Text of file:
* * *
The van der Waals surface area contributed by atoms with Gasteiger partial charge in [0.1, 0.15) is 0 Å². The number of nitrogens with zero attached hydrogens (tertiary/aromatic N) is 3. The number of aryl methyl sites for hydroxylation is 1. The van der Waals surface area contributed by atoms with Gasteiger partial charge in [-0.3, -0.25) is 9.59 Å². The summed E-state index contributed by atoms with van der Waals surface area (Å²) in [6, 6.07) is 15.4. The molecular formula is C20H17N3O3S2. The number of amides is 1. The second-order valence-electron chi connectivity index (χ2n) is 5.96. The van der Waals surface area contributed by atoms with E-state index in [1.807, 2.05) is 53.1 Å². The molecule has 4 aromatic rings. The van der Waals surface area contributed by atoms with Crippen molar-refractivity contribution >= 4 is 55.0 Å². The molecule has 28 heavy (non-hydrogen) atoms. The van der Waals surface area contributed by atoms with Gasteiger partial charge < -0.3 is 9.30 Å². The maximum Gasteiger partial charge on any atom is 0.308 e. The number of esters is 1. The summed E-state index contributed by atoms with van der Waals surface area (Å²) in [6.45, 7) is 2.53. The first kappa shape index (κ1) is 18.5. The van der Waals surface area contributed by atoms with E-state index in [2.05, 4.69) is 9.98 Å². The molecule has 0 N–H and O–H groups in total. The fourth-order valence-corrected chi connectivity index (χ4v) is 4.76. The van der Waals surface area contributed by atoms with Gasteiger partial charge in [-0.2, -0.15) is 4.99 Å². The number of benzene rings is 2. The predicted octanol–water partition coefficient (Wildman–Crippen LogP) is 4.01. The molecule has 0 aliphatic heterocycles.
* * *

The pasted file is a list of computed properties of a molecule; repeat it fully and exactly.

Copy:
The van der Waals surface area contributed by atoms with Gasteiger partial charge in [0.1, 0.15) is 0 Å². The number of nitrogens with zero attached hydrogens (tertiary/aromatic N) is 3. The number of aryl methyl sites for hydroxylation is 1. The van der Waals surface area contributed by atoms with Gasteiger partial charge in [-0.3, -0.25) is 9.59 Å². The summed E-state index contributed by atoms with van der Waals surface area (Å²) in [6, 6.07) is 15.4. The molecular formula is C20H17N3O3S2. The number of amides is 1. The second-order valence-electron chi connectivity index (χ2n) is 5.96. The van der Waals surface area contributed by atoms with E-state index in [1.807, 2.05) is 53.1 Å². The molecule has 4 aromatic rings. The van der Waals surface area contributed by atoms with Crippen molar-refractivity contribution >= 4 is 55.0 Å². The molecule has 28 heavy (non-hydrogen) atoms. The van der Waals surface area contributed by atoms with Gasteiger partial charge < -0.3 is 9.30 Å². The maximum Gasteiger partial charge on any atom is 0.308 e. The number of esters is 1. The summed E-state index contributed by atoms with van der Waals surface area (Å²) in [6.45, 7) is 2.53. The first kappa shape index (κ1) is 18.5. The van der Waals surface area contributed by atoms with E-state index in [2.05, 4.69) is 9.98 Å². The molecule has 0 N–H and O–H groups in total. The fourth-order valence-corrected chi connectivity index (χ4v) is 4.76. The van der Waals surface area contributed by atoms with Gasteiger partial charge in [-0.2, -0.15) is 4.99 Å². The number of benzene rings is 2. The predicted octanol–water partition coefficient (Wildman–Crippen LogP) is 4.01. The molecule has 0 aliphatic heterocycles.